Laughing Eye Weeping Eye
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Laughing Eye Weeping Eye

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Band Folk Avant-garde

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How much longer will New Weird America be "new?" It's been nearly a decade since people started describing all kinds of acoustic string-based music with the "freak" modifier, and still we have random slices of this very scattered and broken genre creeping into the pop-music consciousness time and again—music that calls us back to an imagined understanding of the various tropes of "Americana" at its most general sense, and supremely fucks with that imagination. What we need is something newer than New Weird America. Something like New Weird Whole Damned History Of The World.

So in the mail comes this new, strange, beautifully packaged 12" LP (on purple vinyl... nice) from Chicago's Laughing Eye Weeping Eye, the duo comprised of Rebecca Schoenecker and Patrick Holbrook. There are moments of gospel and American spiritual song here (see especially closer cover of "Kumbaya")—but for the most part, LEWE is intriguing for how it avoids freak folk mainstays like the blues and 60s folk, instead channeling a new set of sources yet to be tapped by any weirdos I've come across in the contemporary moment. This is still Western stuff regardless, with its share of Irish tune, English court music, and maybe French chanson or even Gregorian chant too. And of course, it does all of this in a very Weird way (note the capital W), which should be your first "yeah, I'd like to hear this" sort of turn on. Weird like the vocals. Schoenecker's creepy chirps, sighing glissandos, whiney drones and operatic falsettos. Weird like the instrumentation, pumped with a heavy dose of harmonium, harps, hand-claps and horns, tambourines, bells, flutes and fiddles (NOT violins...), etc. Weird in the songs themselves and their disparate natures, coming together to form what feels like a children's play—a puppet show full of colorful characters, armies marching into battles, weeping maidens, pirates and the like.

Maybe (probably) a concept album, maybe not. The one problem is that this play—if it is one—is a bit hard to follow. I like all the characters. I like the situations they're in. But I have nary a clue as to how they really relate to one another. Nonetheless, Where Snakes & Seers Go triumphs due to the fact that it's a good band, doing weird things in weird new ways, and doing all of those things quite weirdly-well. They make an unbearably creepy voice listenable, relatable. They put that voice into charming, inventive songs. Some of those songs are actually very, very beautiful—"River of Golden Treasures" is sleeping-tune mixtape worthy with its gorgeous, humbling melodic meditations. Overall, great new band, bound to develop, expand, and extrapolate on their ideas into epics. I'd love to hear them take on the scope of a full-on production, score a film, or write and perform an actual musical or something. Here's hoping... - Tome To The Weather Machine


If you’re a regular AGB reader, I’m sure you’ve noticed I’m not too into weird folksy stuff. But every now and then, something really weird comes along and sweeps me off my feet, smothering me with smooches. That’s Laughing Eye Weeping Eye. This shit is wacky as fuck and it’s the only time I’ve deemed “freak folk” an appropriate & relevant descriptor.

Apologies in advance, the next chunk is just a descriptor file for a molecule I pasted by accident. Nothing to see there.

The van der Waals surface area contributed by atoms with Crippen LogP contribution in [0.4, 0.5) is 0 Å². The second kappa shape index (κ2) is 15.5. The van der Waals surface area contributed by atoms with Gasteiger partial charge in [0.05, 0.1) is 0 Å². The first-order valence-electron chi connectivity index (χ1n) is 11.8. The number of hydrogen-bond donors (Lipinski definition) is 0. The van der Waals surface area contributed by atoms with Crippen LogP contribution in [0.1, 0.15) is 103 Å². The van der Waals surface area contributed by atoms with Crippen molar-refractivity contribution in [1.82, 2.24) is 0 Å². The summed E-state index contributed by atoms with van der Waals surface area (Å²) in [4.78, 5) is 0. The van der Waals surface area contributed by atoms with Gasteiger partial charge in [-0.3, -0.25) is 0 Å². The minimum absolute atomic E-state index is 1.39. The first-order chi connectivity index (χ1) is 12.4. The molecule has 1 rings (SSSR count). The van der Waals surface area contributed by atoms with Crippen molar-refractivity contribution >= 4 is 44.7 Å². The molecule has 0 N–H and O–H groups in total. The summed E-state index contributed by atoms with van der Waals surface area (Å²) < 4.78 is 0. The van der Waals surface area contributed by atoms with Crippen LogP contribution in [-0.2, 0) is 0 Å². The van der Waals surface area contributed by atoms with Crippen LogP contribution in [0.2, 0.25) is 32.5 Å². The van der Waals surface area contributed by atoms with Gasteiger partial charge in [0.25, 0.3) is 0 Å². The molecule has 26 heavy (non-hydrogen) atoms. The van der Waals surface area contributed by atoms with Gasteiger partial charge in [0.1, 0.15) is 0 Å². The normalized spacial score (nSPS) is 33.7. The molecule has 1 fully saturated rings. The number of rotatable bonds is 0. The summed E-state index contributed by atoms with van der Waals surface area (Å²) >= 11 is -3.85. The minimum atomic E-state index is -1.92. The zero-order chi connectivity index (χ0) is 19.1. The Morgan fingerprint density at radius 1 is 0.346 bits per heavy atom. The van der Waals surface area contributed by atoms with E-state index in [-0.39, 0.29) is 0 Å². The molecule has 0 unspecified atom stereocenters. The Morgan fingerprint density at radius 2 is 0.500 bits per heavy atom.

Chicagoans Rebecca Schoenecker and Patrick Holbrook probably heard all the lame jokers getting labeled as freak folk and were like “fuck this” and felt the urge to show everybody what’s up. The heart of LEWE’s weirdness is Rebecca’s initially almost unbearable vocals. At first, she sounds whiney, abrasive, and incompetent but by the end of the album you realize she can actually have a remarkably beautiful voice. She chooses when to sound like a howling cat, enchanting siren, demented shaman, or elegant princess, and it always works perfectly.
Like most freak folkers, LEWE’s array of instruments is vast but pretty traditional. There’s the tambourines, bells, chimes, recorders, Casios, guitars, plenty of handclapping, and, most importantly, the ever-present and always welcome harmonium. In fact, it sounds like they use a harmonium as the core for most tracks and I fucking LOVE IT. Gorgeous reeds humming and wheezing those irresistible droning chords, adding an element of soothing bliss to the frequently atonal album.
I’m not gonna lie, when I first heard Where Snakes & Seers Go, I wasn’t sold. I was damn interested because anything this weird always catches my attention, but it took me awhile to see its genius & inner beauty. Laughing Eye Weeping Eye probably aren’t going to be the next Prince Rama but I’m absolutely certain their fans are going to be wayyyy more dedicated. Once you have that LEWE epiphany, you’re fuckin hooked for life. - Anti-Gravity Bunny


Discography

Where Snakes & Seers Go - LP - 2011
Lies The Shadow - EP - 2010

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Bio

Laughing Eye Weeping Eye performances are akin to watching a vaudevillian storyteller in a medieval church with gospel singers, gnomes, and goats. Bandmates in this lifetime and gurus in another, Chicagoans Rebecca Schoenecker and Patrick Holbrook create a multifaceted experience that incorporates harmonium, looped vocals, toy instruments, and effects. Inspired by folk and spiritual music, LEWE performances induce sing-along incantations that often result in participants to shake and sing in tongues. LEWE has toured nationally since 2010, sharing bills with bands such as Arrington de Dionyso, Spires That in the Sunset Rise, The Cherry Blossoms, Wildbirds & Peacedrums, Fursaxa, Weyes Blood, Circuit des Yeux, and others.